Norman Kelley

Norman Kelley is an administrative associate at the Washington Monthly.

In 2013, Norman produced and directed the documentary How Washington Really Works: Charlie Peters & the Washington Monthly, which was shown on public television.

Before that he was a freelance journalist, author, and former segment producer at WBAI 99.5 FM Pacifica Radio in New York City. Norman has written three novels, including Black Heat, The Big Mango, and A Phat Death, and several other works of non-fiction, such as R&B (Rhythm and Business): The Political Economy of Black Music and The Head Negro in Charge Syndrome: The Dead End of Black Politics.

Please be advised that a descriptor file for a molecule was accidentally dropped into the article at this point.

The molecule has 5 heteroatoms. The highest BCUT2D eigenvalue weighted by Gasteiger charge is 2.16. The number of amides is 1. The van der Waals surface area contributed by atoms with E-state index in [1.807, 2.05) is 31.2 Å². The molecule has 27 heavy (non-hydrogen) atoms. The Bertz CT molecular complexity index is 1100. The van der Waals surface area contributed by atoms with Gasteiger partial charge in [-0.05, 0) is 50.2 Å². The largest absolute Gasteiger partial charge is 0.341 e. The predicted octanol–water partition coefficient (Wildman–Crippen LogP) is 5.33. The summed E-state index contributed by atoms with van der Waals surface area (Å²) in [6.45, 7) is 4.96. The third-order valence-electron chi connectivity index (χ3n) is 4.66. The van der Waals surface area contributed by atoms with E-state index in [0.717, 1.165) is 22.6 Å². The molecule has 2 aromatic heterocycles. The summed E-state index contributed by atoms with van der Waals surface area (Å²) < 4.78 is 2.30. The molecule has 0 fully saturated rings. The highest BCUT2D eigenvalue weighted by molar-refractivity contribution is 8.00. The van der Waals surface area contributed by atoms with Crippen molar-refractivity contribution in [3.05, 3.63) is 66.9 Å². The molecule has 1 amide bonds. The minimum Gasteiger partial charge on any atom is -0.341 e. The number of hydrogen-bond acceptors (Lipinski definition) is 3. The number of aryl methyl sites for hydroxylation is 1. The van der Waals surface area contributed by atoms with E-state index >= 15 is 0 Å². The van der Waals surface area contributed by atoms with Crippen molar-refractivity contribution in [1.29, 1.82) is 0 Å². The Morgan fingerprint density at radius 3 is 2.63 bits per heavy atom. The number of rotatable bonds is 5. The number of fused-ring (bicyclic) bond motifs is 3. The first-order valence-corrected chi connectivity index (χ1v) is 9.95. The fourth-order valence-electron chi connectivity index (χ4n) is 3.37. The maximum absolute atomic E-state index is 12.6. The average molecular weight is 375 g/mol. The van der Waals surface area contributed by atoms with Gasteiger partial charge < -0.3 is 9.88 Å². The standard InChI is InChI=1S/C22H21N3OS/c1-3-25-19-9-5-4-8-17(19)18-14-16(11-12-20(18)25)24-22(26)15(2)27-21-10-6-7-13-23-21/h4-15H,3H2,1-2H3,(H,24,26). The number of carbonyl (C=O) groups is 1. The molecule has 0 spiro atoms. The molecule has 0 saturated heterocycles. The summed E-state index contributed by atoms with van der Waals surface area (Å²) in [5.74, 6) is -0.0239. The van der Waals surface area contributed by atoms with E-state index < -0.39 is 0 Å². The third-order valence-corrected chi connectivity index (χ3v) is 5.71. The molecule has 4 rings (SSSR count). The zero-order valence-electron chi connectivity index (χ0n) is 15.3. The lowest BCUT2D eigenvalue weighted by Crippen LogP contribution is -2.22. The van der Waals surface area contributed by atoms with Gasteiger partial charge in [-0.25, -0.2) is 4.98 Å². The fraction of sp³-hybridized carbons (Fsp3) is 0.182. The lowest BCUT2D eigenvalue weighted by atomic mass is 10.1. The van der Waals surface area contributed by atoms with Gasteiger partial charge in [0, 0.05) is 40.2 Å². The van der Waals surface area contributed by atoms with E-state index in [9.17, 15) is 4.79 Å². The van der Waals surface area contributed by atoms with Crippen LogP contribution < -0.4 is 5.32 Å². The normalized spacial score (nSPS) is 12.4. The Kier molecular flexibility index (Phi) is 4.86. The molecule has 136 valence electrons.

A native of Washington, D. C., Norman attended the University of the District of Columbia (formerly Federal City College), New York University, and  received his bachelor’s degree in politics and media from Empire State College in 1991. He’s currently working on a film, The Darker the Berry.

Norman can be reached at:

Freedom Isn’t Free

A new film about the Peterloo massacre of 1819 reminds us that democracy must be continually fought for.

Crossing Enemy Lines

The Best of Enemies tells of an unlikely friendship between a civil rights activist and a Ku Klux Klan leader.

The Horror

Hotel Mumbai depicts the experience of living through a terrorist attack.